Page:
Elsmere Elementary’s school library media specialist Jaimee Meyer said many students enjoy coming to work with the new tech sets and tools during recess. Photo by Jaimee Meyer
BETHLEHEM — Elsmere Elementary School has received a $3,500 grant to provide a special cart full of electronic tools to augment students’ learning experience.
The cart contains sets and tools to help introduce K-5 students to robotics, coding, circuitry and design and it includes two Ozobots, two Dash robots, two Snap Circuits 300 projects, lesson plans, and more.
“It’s a way in which students can get hands-on learning, use their critical thinking skills, collaborate, work together and solve problems — these are things they really are expected to have in the 21st century,” said Jaimee Meyer, Elsmere Elementary’s school library media specialist. “To be creative, think outside of the box. We’re constantly telling them what sort of things are expected of them in the future so it’s a great way to do all of that in a setting.”
The cart is the result of the INNOVATION! Grant, first announced last year by the Capital Region BOCES and it caught Meyer’s attention. After she applied that fall, she found out that she and 15 other schools in the Capital District won the grant and a respective cart each in November. She said she was excited when the cart also came in that month and Capital Region BOCES trained her and the other schools in how to use the carts and make the most of it with students.
Elsmere Elementary Principal Kate Kloss wrote in an email to Spotlight News that “we are so fortunate to have the dedicated Mrs. Meyer as a part of Elsmere.” She added that the cart’s tools complement the materials and resources the library already offers and “students clearly enjoy combining their creativity and curiosity with technology.”
Since then, Elsmere students — fourth and fifth graders for now — can come to the library on Mondays during recess to play and learn with the cart’s tools and sets. “The sessions during recess are always full and they spend the time with me,” Meyer said. “They know the rules like cleaning up after themselves and everything is labeled in the cart. They now know the drill.”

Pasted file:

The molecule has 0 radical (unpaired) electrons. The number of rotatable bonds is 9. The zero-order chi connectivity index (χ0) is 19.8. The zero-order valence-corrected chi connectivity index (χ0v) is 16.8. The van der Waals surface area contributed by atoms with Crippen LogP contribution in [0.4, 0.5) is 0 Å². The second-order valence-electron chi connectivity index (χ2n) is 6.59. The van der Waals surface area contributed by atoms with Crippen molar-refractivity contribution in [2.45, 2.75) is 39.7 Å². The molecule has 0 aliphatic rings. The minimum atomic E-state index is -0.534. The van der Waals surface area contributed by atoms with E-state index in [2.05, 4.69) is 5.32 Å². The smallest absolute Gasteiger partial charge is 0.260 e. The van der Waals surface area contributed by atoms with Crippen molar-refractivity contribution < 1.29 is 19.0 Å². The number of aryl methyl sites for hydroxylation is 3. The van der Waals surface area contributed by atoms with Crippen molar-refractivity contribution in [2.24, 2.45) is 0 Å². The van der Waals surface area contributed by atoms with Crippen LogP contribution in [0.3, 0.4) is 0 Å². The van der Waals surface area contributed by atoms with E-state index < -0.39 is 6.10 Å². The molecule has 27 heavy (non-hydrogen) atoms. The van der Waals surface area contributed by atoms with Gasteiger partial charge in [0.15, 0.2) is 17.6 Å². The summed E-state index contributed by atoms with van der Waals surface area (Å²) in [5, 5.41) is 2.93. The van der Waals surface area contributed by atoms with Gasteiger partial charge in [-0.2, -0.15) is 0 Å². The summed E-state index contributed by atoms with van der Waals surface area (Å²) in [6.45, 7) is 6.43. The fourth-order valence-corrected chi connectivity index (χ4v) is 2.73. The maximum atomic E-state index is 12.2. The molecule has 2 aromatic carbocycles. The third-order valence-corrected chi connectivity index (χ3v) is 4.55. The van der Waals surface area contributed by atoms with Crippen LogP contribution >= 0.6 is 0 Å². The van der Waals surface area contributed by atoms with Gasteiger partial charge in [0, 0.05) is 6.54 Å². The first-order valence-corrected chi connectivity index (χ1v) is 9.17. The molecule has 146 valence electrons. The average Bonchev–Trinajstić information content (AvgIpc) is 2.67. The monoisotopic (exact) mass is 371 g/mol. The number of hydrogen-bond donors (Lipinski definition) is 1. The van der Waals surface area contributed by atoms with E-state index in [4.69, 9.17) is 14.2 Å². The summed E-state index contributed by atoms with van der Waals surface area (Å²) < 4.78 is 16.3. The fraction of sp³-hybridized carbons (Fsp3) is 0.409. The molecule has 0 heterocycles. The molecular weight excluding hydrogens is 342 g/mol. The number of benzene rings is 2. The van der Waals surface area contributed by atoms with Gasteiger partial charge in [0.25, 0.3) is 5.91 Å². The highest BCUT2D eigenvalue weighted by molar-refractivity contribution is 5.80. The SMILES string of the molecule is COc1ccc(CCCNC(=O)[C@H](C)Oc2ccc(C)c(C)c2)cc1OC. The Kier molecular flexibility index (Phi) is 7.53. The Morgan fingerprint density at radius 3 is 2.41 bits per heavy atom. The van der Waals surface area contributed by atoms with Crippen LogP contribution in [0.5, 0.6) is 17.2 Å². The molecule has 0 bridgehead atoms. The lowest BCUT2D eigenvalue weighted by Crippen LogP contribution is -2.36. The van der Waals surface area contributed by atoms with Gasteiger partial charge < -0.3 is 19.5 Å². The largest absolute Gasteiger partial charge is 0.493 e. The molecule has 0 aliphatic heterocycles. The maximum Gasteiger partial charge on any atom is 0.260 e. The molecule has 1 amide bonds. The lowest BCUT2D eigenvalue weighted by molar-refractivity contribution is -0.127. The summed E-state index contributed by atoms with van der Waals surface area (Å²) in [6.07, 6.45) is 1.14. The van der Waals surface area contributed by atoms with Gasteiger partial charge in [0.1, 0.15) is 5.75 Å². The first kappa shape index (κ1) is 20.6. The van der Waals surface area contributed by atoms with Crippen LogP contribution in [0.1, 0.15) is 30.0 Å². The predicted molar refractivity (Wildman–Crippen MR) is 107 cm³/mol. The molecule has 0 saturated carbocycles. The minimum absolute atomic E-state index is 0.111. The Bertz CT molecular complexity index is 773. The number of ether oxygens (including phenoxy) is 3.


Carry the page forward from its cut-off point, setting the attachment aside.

She added that she likes not giving the students too much instructions when handling the cart’s contents. Instead, she makes herself available if any student has questions or needs help, and she likes giving them some independence and space to explore, troubleshoot and learn with the cart.
Meyer brought up plans of having an open house soon for Elsmere teachers to get to know the cart better and learn how it could benefit their students’ education. “I don’t know if teachers quite know what we have here yet,” she said. “There are some teachers that I can immediately think of who would love to use this cart but there are some others who might need a little more prodding. But everyone here is open to learning and collaborating.”
The cart’s tools and sets add to how Meyer had already begun her own cart of materials in the library for students. She said she started collecting materials for an older cart three years ago and it includes materials and items like cardboard, duct tape, buttons, beads, wood skewers, popsicle sticks, yarn, string and more.
“Since we’ve had this set up already and I knew the kids were already excited about those materials, now having the cart and adding on to that is really exciting,” said Meyer. “Students can continue to learn to build, team up if they want and more.”
Both carts help students be more well-rounded, Meyer added. “The library still has tons of books too and I haven’t given up on them. In fact, when I read to my students, I don’t use tech at all,” she said. “So, I don’t think anybody has the idea that libraries are getting taken over by tech. On the contrary, the kids still love the books and so do I. It’s great as long as you’re well-rounded and that tech isn’t our entire focus.”
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